Researchers noticed that the symptoms reported by people who imbibe while under the influence of durian – facial flushing, heart palpitations, vomiting and nausea – are similar to symptoms of those who drink despite taking Disulfiram. They decided to investigate whether or not durian might have a similar compound.
The result is a very complicated study titled “Inhibition of Aldehyde Dehydrogenase Enzyme by Durian Fruit Extract.” If the title, let alone the following 10 pages of words like “diluent” make your eyes glaze over right away, don’t worry. The essence of the study is that durian does contain a sulfur compound called diethyl disulfide which may inhibit the metabolism of alcohol enough to cause the exaggerated hangover symptoms.
It’s an interesting study, and definitely provides one more reason not to drink alcohol. But has anyone ever died from a hangover? They might wish they could. Despite the study’s scientific technicality and general smarts, it doesn’t really answer the question about whether or not people can die from consuming durian and alcohol together.
Nobody knows whether the combination of durian and alcohol is a problem or not. There simply hasn’t been enough research. But despite concluding that it’s mind boggling how researchers in Southeast Asia have neglected this topic for so long, there are a couple of interesting things to point out about deaths related to durian.
The most important detail is that most people who die shortly after eating durian had pre-existing conditions of hypertension and diabetes and suffered cardiac arrest or heart attack. Some consumed alcohol or coca-cola as well, but many did not.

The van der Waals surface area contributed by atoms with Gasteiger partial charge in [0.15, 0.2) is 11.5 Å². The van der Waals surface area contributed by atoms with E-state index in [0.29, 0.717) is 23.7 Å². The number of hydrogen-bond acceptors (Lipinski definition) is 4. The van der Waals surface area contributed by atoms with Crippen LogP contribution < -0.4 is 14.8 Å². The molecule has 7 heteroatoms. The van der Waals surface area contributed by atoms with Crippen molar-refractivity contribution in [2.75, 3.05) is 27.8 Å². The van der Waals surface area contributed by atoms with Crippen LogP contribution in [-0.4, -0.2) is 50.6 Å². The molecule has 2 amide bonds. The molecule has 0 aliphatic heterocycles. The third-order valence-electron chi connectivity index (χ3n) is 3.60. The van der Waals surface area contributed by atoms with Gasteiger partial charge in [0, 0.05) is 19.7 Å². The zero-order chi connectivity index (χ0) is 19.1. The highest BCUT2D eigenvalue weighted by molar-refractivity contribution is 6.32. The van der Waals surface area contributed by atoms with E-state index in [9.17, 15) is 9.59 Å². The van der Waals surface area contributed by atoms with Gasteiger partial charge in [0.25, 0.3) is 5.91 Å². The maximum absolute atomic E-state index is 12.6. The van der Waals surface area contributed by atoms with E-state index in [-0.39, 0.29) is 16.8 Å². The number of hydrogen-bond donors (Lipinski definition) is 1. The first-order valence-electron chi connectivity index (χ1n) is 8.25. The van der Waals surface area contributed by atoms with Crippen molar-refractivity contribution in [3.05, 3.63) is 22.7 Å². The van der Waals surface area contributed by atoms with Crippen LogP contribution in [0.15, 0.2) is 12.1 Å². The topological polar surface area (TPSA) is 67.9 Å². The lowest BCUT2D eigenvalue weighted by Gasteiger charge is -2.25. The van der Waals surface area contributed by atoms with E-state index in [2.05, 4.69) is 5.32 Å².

In most cases, the victim consumed a lot of durian. I mean a lot of durian. In 2009, a man in Thailand consumed nearly 5 Thai durians all by himself before meeting his end. Last August, a man in Mindanao was discovered face down on a table scattered with durian shells, having consumed an entire basket of the fruit in conjunction with coca-cola. And in 2012 a man in Sarawak died after enjoying an unspecified but large quantity of durian.
Remember, all had been diagnosed with hypertension already, and not because they loved to eat durian.
Now here’s where it gets interesting: durian temporarily raises the blood pressure. No one has ever established this in a clinical study, but everyone in Southeast Asia is aware that eating durian is often accompanied by a hot or “heaty” sensation. Others report facial flushing or pounding sensations after large durian meals, probably related to an elevated blood pressure.
It’s so well known that in the Philippines durian is sometimes used in hospitals to elevate the blood pressure of patients suffering from dengue fever.
Yet no one has ever done a study that either confirms or disproves the durian’s effect on blood pressure. Why is this, University of Singapore? Get your act together, lah!
It’s also a well established fact that alcohol can raise blood pressure, and not just over the long term. According to the mayoclinic, taking three drinks or more at one sitting can temporarily raise blood pressure a significant amount.
I would suggest (with absolutely no scientific backing whatsoever) that when someone already suffering from hypertension combines the blood pressure elevating powers of durian and alcohol it becomes too great for their heart and they die from a heart related problem. That’s my best guess. But then, people die from heart attacks all the time and it could just be coincidence.
Conclusion to the Conclusion
I recommend that durian-lovers suffering from hypertension or diabetes get their conditions under control through healthy lifestyle choices, and not give up on the King of Fruit. Just be a little bit careful.
For everyone else, I don’t think that mixing durian and alcohol is particularly deadly. Just uncomfortable. Personally, I would definitely give durian wine a try, probably with a little durian snack on the side.
But I still want to see some real clinical studies!
Have you ever mixed durian and alcohol? What happened?